Kingston, Jamaica (JIS) — Jamaica is in full support of the United Nations (UN) 2030 Sustainable Development Agenda, which is seeking to complete a number of human development initiatives across the globe, such as ending hunger, and eradicating inequality.
This was stated on Monday by Minister of State in the Ministry of Foreign Affairs and Foreign Trade Arnaldo Brown while addressing a Social Good Summit, at the University of the West Indies, Mona Campus, in St Andrew.
The summit was hosted by the United Nations Development Programme (UNDP) – Jamaica, to highlight the transition from the Millennium Development Goals (MDGs) to the Sustainable Development Goals.
On September 25th, world leaders who gathered at the UN, in New York, adopted the 2030 Agenda for Sustainable Development, focussing on global development priorities to be accomplished over the next 15 years.
This requires countries to embark on transformation programmes to deal with climate change, food security, social protection and measures for the most vulnerable, and the reduction of all forms of violence and related deaths.
“Jamaica fully endorses Agenda 2030, which is a worthy successor to the MDGs. While the MDGs provided a useful tool for focussing on development efforts, this Agenda will help us to ensure that these efforts are sustainable,” Brown said.
Adding that the Agenda is for people, the state minister underscored that marked improvements will be made to the planet, prosperity, peace and partnerships. “These are the ingredients that will make for a world free of extreme poverty, where prosperity is both sustained and sustainable,” he said.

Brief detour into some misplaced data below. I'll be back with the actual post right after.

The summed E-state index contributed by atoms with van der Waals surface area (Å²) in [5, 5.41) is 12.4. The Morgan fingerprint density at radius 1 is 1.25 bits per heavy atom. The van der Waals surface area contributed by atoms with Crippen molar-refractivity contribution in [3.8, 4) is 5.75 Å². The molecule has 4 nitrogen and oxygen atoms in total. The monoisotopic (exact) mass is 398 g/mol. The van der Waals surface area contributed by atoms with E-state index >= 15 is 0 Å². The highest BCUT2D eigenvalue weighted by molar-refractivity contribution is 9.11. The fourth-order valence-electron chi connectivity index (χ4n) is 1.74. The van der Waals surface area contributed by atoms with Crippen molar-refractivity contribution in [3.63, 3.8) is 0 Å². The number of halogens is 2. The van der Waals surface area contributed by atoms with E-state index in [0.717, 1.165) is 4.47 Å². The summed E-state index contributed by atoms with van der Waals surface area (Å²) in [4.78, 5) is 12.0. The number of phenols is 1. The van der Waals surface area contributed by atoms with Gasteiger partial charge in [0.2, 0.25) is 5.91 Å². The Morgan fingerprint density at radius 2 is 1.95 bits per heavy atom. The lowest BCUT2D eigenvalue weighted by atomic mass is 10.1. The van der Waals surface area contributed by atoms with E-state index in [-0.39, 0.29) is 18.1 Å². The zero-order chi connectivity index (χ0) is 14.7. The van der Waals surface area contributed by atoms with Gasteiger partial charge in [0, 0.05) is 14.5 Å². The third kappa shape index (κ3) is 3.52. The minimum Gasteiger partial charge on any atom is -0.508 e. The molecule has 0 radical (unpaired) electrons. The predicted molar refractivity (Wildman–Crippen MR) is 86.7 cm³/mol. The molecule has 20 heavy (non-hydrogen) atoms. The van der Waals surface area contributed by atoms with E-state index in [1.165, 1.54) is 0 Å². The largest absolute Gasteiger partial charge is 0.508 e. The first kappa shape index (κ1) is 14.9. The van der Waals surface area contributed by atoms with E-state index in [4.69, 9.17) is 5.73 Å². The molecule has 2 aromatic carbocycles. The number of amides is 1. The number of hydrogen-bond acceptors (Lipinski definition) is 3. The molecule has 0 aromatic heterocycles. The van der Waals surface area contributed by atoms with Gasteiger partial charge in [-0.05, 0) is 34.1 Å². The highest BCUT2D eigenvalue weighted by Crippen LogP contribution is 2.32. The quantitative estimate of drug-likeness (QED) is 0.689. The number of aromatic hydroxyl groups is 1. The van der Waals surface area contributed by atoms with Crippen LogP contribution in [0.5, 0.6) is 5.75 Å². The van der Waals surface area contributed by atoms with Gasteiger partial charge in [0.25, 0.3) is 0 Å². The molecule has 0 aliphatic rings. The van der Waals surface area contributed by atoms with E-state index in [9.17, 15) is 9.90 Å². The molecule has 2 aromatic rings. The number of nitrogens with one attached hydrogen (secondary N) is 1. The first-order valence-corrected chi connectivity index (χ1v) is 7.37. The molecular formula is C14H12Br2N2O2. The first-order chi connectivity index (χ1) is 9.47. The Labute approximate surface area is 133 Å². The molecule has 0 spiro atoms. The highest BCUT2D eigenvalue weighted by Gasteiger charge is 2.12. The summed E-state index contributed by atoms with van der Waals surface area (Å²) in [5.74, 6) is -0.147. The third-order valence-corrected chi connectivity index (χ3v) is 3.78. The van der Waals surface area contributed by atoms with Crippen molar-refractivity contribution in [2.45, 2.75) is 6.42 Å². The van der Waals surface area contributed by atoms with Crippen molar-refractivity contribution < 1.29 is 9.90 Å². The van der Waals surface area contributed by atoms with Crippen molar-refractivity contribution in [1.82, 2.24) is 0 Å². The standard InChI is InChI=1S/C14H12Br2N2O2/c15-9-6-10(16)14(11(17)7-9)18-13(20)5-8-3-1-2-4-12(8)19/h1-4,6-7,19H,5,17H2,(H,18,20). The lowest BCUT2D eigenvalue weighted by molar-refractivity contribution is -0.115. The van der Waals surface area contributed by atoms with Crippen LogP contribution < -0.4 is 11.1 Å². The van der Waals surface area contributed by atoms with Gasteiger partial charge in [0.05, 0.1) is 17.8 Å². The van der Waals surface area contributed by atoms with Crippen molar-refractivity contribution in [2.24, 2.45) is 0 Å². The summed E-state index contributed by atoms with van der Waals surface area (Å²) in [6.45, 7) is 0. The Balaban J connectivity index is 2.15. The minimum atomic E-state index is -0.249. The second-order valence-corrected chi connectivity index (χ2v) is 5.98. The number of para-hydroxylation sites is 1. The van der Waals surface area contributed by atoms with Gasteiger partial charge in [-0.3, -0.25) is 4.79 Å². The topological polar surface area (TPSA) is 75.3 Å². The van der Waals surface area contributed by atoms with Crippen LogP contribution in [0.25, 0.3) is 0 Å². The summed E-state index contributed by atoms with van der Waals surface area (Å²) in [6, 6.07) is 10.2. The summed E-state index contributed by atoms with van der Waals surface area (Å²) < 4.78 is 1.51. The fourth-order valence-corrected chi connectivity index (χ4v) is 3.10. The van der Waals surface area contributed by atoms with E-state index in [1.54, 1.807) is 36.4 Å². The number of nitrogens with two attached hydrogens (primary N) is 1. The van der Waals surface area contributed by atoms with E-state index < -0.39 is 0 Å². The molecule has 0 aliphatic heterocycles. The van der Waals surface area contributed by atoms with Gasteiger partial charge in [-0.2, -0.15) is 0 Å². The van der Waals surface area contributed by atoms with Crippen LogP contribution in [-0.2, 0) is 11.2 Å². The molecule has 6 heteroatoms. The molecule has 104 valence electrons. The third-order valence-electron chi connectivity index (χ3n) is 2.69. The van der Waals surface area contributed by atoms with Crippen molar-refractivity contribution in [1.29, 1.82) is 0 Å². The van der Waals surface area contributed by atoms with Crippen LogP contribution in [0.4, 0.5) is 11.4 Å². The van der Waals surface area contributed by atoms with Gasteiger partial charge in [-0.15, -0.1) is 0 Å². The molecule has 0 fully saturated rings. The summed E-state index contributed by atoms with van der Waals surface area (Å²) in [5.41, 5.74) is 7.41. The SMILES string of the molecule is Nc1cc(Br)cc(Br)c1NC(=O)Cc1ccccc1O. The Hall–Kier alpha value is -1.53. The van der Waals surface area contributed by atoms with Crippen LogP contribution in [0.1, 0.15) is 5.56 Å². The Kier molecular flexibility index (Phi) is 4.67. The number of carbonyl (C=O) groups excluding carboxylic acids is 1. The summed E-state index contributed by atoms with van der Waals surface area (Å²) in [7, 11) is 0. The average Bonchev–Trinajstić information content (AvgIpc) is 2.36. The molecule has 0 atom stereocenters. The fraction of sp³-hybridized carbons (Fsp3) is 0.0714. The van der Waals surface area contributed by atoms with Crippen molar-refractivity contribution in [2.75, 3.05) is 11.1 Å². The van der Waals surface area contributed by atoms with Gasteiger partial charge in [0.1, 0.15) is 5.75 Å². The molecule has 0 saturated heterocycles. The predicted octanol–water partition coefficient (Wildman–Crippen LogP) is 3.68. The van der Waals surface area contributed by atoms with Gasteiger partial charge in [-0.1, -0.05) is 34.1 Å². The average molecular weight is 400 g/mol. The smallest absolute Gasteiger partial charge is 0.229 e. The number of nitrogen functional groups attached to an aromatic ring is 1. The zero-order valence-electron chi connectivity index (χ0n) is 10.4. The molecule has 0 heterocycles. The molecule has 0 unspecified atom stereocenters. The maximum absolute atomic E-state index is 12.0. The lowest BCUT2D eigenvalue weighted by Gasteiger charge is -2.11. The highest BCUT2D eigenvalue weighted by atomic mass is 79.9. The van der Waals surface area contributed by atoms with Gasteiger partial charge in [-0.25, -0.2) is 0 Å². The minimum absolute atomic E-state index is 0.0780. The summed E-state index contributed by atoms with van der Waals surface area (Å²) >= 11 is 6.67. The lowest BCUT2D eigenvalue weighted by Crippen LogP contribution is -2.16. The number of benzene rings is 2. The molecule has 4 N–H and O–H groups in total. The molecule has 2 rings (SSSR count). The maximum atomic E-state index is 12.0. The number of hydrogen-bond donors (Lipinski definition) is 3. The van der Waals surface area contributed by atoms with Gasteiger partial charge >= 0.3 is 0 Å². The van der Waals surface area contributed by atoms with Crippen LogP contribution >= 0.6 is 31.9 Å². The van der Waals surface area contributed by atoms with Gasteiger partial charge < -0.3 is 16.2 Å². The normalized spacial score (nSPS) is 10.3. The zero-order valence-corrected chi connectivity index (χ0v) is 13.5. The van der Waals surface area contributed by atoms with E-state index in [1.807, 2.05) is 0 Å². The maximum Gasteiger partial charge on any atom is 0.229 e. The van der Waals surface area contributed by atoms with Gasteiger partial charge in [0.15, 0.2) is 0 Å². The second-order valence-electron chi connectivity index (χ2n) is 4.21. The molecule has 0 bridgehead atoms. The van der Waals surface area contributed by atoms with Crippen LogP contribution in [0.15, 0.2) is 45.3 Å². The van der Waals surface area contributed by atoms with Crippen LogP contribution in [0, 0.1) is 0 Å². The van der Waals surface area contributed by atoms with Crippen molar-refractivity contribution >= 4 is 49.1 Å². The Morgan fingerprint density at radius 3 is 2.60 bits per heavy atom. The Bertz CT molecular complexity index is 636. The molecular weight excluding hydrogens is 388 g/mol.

The state minister told the Summit that the plan provides an opportunity for every country, regardless of size or level of development, to build on the successes achieved under the MDGs, and to address any shortcomings in their implementation, at the local and international levels.
With 17 goals set out in the Agenda, he called for high standards and efforts to effectively implement them. “We are conscious that implementation requires financing from a range of sources – domestic, international, public and private – and that access to scientific research, technology and innovation is central to our efforts to ensure successful implementation,” Brown said.
Much of the 2030 Agenda reflects lessons that the world has learned since the MDGs plan took effect in 2000, about what works, including the need for more transparent, accountable and inclusive approaches to development; to focus on transformative priorities that have sustainable impact; and to leverage the full array of resources for development.
The new UN human development plan has been ushered in at the end of the MDGs, which have contributed to a global decrease of people living on less than US$1.25 per day; halving the rate of child mortality; and reaching gender parity in primary school enrolment.